VPNs are popular, but they aren’t the only game in town. Several alternatives provide similar benefits to VPNs, and many businesses prefer these options to accommodate an increasingly remote workforce. Some companies also use these to supplement VPNs.
A proxy server relays traffic from your device to the website you’re trying to visit. It works at the application level to hide your IP address. However, it does not provide an encrypted tunnel, making it less secure than a VPN.
Zero-trust network access (ZTNA) is a concept rather than a product, but many solutions define themselves by the approach. ZTNA does not automatically trust any user, device, or network with access to resources. It relies on the principle of least privilege, the assumption of breach, and explicit verification. Applications are not visible to the public and are hidden from discovery. This approach is scalable, limits the attack surface, and allows granular-level control.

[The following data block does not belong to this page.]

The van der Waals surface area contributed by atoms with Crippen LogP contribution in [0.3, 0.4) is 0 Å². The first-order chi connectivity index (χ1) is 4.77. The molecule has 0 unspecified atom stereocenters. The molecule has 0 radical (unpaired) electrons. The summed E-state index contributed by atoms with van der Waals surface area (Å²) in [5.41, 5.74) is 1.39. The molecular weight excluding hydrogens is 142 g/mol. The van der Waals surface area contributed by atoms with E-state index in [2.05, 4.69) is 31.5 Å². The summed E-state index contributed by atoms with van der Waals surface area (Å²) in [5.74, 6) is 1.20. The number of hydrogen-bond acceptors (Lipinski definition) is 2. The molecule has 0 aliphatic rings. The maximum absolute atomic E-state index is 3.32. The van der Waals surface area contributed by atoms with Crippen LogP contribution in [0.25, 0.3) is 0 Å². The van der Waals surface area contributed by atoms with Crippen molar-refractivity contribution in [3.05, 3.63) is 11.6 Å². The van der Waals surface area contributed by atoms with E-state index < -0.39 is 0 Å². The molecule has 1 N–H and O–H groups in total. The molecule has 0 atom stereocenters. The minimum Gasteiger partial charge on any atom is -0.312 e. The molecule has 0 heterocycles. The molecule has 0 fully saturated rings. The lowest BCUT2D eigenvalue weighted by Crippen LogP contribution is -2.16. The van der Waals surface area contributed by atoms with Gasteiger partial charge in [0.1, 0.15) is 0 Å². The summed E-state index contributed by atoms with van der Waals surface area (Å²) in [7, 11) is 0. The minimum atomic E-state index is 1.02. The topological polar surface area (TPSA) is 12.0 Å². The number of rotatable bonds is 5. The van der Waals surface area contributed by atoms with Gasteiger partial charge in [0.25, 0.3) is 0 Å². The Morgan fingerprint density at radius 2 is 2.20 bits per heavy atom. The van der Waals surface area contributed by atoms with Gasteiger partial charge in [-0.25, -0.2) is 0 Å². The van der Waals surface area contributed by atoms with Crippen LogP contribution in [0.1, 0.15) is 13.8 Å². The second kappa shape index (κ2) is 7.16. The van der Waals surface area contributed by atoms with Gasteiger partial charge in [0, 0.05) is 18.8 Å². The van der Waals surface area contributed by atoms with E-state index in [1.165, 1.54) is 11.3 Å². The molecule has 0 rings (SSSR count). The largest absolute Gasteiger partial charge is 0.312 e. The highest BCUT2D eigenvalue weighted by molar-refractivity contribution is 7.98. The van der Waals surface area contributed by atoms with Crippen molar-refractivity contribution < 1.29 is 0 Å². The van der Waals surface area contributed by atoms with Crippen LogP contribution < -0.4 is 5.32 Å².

Sometimes used interchangeably with ZTNA, a software-defined perimeter (SDP) creates a network perimeter based on software instead of hardware. This hides the servers, routers, and any other network-connected infrastructure from external sources. Access is granted to users after verifying their identity and assessing their device. Then, the VPN user has their own network connection with access to approved services.
A software-defined wide area network (SD-WAN) uses a virtual WAN architecture free from a traditional router system. It centralizes the management of multiple WAN links and optimizes traffic routing based on application requirements. This scalable, flexible solution is designed to support cloud-based environments and applications in addition to on-premises data centers across physical locations.